1973 - 1994

During the period when Daisy moved in with us, it was decided to adopt a second cat as a companion for Daisy and Roddy. Unfortunately, Roddy the sheepdog fell into a deep illness almost immediately thereafter and subsequently died after living with us for only a month or so. At that time, through an classified ad in the Palo Alto Times, we located a family of Burmese cats living with a graduate student and his wife in a small apartment in Palo Alto who were about to relocate to Montana. Shasta, the remaining kitten from a litter of about 8, didn't win over my mother right away. My mother later described this kitten as "clingy" to her mother, and growled and hissed when handled. But in the end, my mother felt bad for this little kitten, and we took her in.

She was named for Mount Shasta (following a convention of naming our children after mountains), a volcanic peak located in a large state park of the same name north of San Francisco. After discovering Daisy was a "he," Shasta, which we also thought was a "he"... went into heat. Actually, we didn't know what was wrong with her. She just sort of laid on the floor and moaned. Even Daisy was going, "what's wrong with you?" A vet visit said our "he" was a "she" and was then fixed when she was about 8 months old. Shasta became inseparable friends with Daisy in their several residences in and about Menlo Park. They used "play fierce" as we called it, an act of chasing each other all over the house. Sometimes the fights were just chases, sometimes they were quite brutal, but never drew blood after the first few years. The pattern was always the same. Daisy would get "the kitty crazies," and start the chase. It would end with a fight, and Shasta always, always won.

When we relocated to the Washington, DC area in the Spring of 1974, Daisy and Shasta flew together in a single carrier in the cargo hold of a United jet from San Francisco to Washington Dulles airport. They lived and played together in a hotel and temporary apartments for two months until we moved into a home in McLean, VA.

Daisy and Shasta in 1986 Shasta was not the most mentally stable cat we had. She spent most of her adult life under the furniture. It wasn't because of Daisy so much, but Shasta was just afraid of everything. She was the stereotypical black "fraidy cat." She growled and hissed a lot. You picked her up, she growled. You fed her, she growled. In fact, she growled at everything new, or anything that approached her while she was under a piece of the furniture. The only thing she liked was being brushed, which would excited her so much, she would go into heat-like symptoms, and drool excessively. She used to make this "Brrrp" noise at the thought of being brushed, and it was the only thing you could use to get her out from under the furniture. Trying to get her out by grabbing her was like reaching into a dark crevasse filled with razor-sharp knives. My friend Kyle didn't take my advice to stop teasing her under the dresser, and Shasta near tore his nose right off. He had to have stitches from his right eye down to his upper lip. Kyle's parents wouldn't let him play at my house anymore.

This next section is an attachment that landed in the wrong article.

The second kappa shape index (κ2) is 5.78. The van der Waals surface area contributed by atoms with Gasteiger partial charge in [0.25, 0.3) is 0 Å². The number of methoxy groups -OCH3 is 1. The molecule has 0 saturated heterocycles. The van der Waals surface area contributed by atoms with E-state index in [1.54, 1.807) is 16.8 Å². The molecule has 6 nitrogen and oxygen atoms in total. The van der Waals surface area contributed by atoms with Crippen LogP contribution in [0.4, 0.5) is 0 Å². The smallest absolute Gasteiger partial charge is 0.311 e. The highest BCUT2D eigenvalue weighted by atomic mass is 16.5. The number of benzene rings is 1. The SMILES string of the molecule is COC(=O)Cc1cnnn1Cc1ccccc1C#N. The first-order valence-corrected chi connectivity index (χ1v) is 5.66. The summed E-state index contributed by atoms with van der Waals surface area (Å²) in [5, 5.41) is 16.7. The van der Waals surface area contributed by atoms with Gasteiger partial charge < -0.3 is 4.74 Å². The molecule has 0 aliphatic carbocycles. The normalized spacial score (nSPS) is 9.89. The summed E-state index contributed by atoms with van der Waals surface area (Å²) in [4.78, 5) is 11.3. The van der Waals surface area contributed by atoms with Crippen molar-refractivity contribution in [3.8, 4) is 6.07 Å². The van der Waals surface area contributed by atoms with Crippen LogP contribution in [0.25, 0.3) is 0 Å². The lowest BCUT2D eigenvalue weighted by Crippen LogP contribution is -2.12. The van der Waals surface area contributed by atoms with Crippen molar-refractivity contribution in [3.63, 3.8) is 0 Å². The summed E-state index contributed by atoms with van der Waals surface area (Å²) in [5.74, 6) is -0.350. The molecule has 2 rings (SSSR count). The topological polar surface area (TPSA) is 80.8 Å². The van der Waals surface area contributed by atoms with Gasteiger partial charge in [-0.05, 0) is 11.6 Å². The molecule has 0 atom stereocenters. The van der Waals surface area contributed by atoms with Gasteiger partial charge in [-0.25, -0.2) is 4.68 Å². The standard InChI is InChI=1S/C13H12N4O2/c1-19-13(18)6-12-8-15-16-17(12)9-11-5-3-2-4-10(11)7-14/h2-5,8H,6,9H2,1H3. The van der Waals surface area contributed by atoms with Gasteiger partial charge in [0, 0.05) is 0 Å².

The only times I ever saw her out in the open was when she was eating, occasionally sunning herself, being chased by Daisy, or next to my father's side. Maybe this was because Shasta didn't like me. She didn't really hate me, but just didn't want anything to do with me, and even refused to eat when I served the cats food. She loved my father, though, and often sat next to him while watch TV.

When Daisy died, though... it was a complete reversal of personality. I guess Shasta did have some sort of territorial agreement with Daisy, because months after she died, she didn't sleep under furniture anymore. She was more in the open, and far more accepting of me. After my mother died, and I no longer lived at home, my father's new girlfriend Nicole moved in. Nicole has a cat of her own, Annabelle. Annabelle has suffered greatly as a kitten after Nicole entered my father's house, Shasta refused to go back to a quiet role and wanted to stay the top cat much to the dislike of Annabelle. Within a matter of months, these two strong-willed queens had reached a mutual territorial accommodation and tolerance. Shasta subsequently lived a relatively pleasant and comforting life when she too suffered the pangs of old age. She passed away in the spring of 1994 having lived for more than 20 years.

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